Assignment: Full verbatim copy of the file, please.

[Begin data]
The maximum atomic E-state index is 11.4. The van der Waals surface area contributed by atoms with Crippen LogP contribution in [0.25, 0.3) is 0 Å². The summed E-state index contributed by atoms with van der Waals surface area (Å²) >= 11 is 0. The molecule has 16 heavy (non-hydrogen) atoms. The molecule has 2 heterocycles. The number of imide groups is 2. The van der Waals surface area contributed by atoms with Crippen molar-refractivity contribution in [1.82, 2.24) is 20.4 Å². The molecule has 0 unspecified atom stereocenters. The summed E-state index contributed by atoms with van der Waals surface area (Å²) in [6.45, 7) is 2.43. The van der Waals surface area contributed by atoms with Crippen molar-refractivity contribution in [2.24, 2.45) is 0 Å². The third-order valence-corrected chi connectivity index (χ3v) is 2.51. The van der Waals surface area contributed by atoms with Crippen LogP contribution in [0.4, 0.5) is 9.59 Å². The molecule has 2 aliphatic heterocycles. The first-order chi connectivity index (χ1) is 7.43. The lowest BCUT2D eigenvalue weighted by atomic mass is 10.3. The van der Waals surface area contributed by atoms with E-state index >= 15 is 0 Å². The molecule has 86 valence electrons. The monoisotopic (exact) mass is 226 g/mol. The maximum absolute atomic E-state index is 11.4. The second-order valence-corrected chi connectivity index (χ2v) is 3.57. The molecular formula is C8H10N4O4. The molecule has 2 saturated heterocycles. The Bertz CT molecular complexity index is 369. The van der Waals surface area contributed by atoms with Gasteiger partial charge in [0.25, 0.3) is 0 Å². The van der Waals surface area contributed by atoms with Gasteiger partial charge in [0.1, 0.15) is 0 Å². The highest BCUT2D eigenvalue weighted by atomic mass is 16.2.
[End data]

The maximum atomic E-state index is 11.4. The van der Waals surface area contributed by atoms with Crippen LogP contribution in [0.25, 0.3) is 0 Å². The summed E-state index contributed by atoms with van der Waals surface area (Å²) >= 11 is 0. The molecule has 16 heavy (non-hydrogen) atoms. The molecule has 2 heterocycles. The number of imide groups is 2. The van der Waals surface area contributed by atoms with Crippen molar-refractivity contribution in [1.82, 2.24) is 20.4 Å². The molecule has 0 unspecified atom stereocenters. The summed E-state index contributed by atoms with van der Waals surface area (Å²) in [6.45, 7) is 2.43. The van der Waals surface area contributed by atoms with Crippen molar-refractivity contribution in [2.24, 2.45) is 0 Å². The third-order valence-corrected chi connectivity index (χ3v) is 2.51. The van der Waals surface area contributed by atoms with Crippen LogP contribution in [0.4, 0.5) is 9.59 Å². The molecule has 2 aliphatic heterocycles. The first-order chi connectivity index (χ1) is 7.43. The lowest BCUT2D eigenvalue weighted by atomic mass is 10.3. The van der Waals surface area contributed by atoms with E-state index >= 15 is 0 Å². The molecule has 86 valence electrons. The monoisotopic (exact) mass is 226 g/mol. The maximum absolute atomic E-state index is 11.4. The second-order valence-corrected chi connectivity index (χ2v) is 3.57. The molecular formula is C8H10N4O4. The molecule has 2 saturated heterocycles. The Bertz CT molecular complexity index is 369. The van der Waals surface area contributed by atoms with Gasteiger partial charge in [0.25, 0.3) is 0 Å². The van der Waals surface area contributed by atoms with Gasteiger partial charge in [0.1, 0.15) is 0 Å². The highest BCUT2D eigenvalue weighted by atomic mass is 16.2.